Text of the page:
• His confusion has worsened. Many times will incorporate what he sees on TV into his own reality (ex. thinks that Trump is speaking to him). He has increased difficulty with comprehension of the spoken word. Speech is often nonsensical. 
  • He no longer allows someone else to stay with him to allow me a brief period of time away from home. 

  • He needs quite a bit of help in activities of daily living. (The other day he put deodorant on his face and tried to put toothpaste on his shaver. He needs some help in the shower.

         I'm beginning to notice some changes in balance and coordination.
  • Sundowning occurs most evenings: confusion worsens, pulls clothes out of his closet, doesn’t know who I am, thinks he needs to go home etc. In spite of this, he usually settles down by 9:00 and most nights he gets a good nights sleep. 

He is followed by Dr. M. for acquired renal cysts and BPH. He was unable to go to his annual appointment due to his anxiety. I do not see how Jim can continue with this follow-up; the office is across town, involves both an ultrasound as well as an office visit, all of which appears to be too much for Jim. 

His last appointment at the dentist for routine cleaning was beyond his ability to cope. He would need sedation to handle a dental cleaning. I cannot foresee taking him back, unless a dental concern arises.

Unless you advise otherwise, I am not inclined to have him start a cholinesterase inhibitor, given his advanced dementia, the minimal benefits, the fact that it would not alter the progression of the disease, and the concern for unwanted side effects. 

                                       ****************************************************************

The appointment with Dr. S. went well. She and I had a good conversation about the issues. We were able to do this, even with Jim present, by using vague language and avoiding a direct mention of Jim's name. It's a reminder to me of how much difficulty he has in comprehending the spoken word. Here is a summary of what we discussed.

She totally agreed with my thought to avoid any further follow-up for other health issues as described above. The value of such appointments would not outweigh the negative effects and the stress it would put on Jim.

Dr. S. asked me if I was getting enough help. I told her no, but that I expect that as the disease progresses, Jim will be more receptive to others being present/helping. 

She says that everything that Jim is experiencing is what one would expect, given the advanced progression. The rate of progression will likely continue at a faster pace than what most folks with AZ experience. This is helpful for me to know, so that I can better plan for our future.

She is recommending low dose Seroquel to help with his agitation. Half a pill to start, increase to whole pill if needed. Use only on an "as needed" basis. At some point she says he may need it every day, but to start, just take as needed.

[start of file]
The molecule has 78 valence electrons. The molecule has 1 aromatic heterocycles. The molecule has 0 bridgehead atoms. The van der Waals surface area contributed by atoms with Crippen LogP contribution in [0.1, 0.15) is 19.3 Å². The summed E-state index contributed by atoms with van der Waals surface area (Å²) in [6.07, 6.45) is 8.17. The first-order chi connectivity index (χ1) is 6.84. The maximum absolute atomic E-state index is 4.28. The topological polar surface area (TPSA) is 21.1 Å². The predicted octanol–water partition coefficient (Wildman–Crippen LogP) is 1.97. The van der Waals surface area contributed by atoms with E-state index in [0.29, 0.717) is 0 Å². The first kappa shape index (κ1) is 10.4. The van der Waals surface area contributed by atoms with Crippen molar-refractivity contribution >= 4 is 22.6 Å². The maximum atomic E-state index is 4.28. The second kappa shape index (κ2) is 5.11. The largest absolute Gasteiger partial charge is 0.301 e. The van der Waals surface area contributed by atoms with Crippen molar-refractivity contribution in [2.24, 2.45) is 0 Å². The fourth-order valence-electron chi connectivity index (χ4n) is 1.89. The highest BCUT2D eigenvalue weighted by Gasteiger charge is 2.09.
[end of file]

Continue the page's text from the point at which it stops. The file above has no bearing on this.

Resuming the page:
One of the last things that Dr. S. said was to be sure and call her if I need anything. And I will! 

That about sums it up. The amazing thing is that throughout this whole discussion, Jim did not pick up on anything at all as being unusual or out of the ordinary. As we left the office Jim said "So what did she say?" I replied "She said I am in good health." 

On a totally different note, my brother and his wife picked up my mom and drove her to our house for a visit. It was great! I hadn't seen them in 6 months. They stayed for about an hour. Jim did well with the visit. I had clued them in ahead of time on how best to make sure that the visit would go well. 

Another post is written. As always, thanks for stopping by.






Friday, June 16, 2017

Dementia Progression and Communication Challenges

In retrospect, looking back over the last 10 years, I remember observing personality changes that I found troubling and hard to understand. Jim, who always was an easy going, light-hearted guy, suddenly became quick to anger, despondent, and in general seemed unhappy. It was shortly after he retired that I first noticed these personality changes.

At first I chalked it up to retirement adjustment. But as time passed, it continued and seemed to worsen. When I would attempt a gentle conversation about my concerns, the response was steeped in denial and tinged with annoyance.

I'm realizing now that this was likely the start of his dementia journey; I just didn't recognize it for what it was. Then came the cognitive changes: confusion about the difference between a debit and a credit card, some difficulty with managing our investments, and many other subtle changes that were a harbinger of things to come.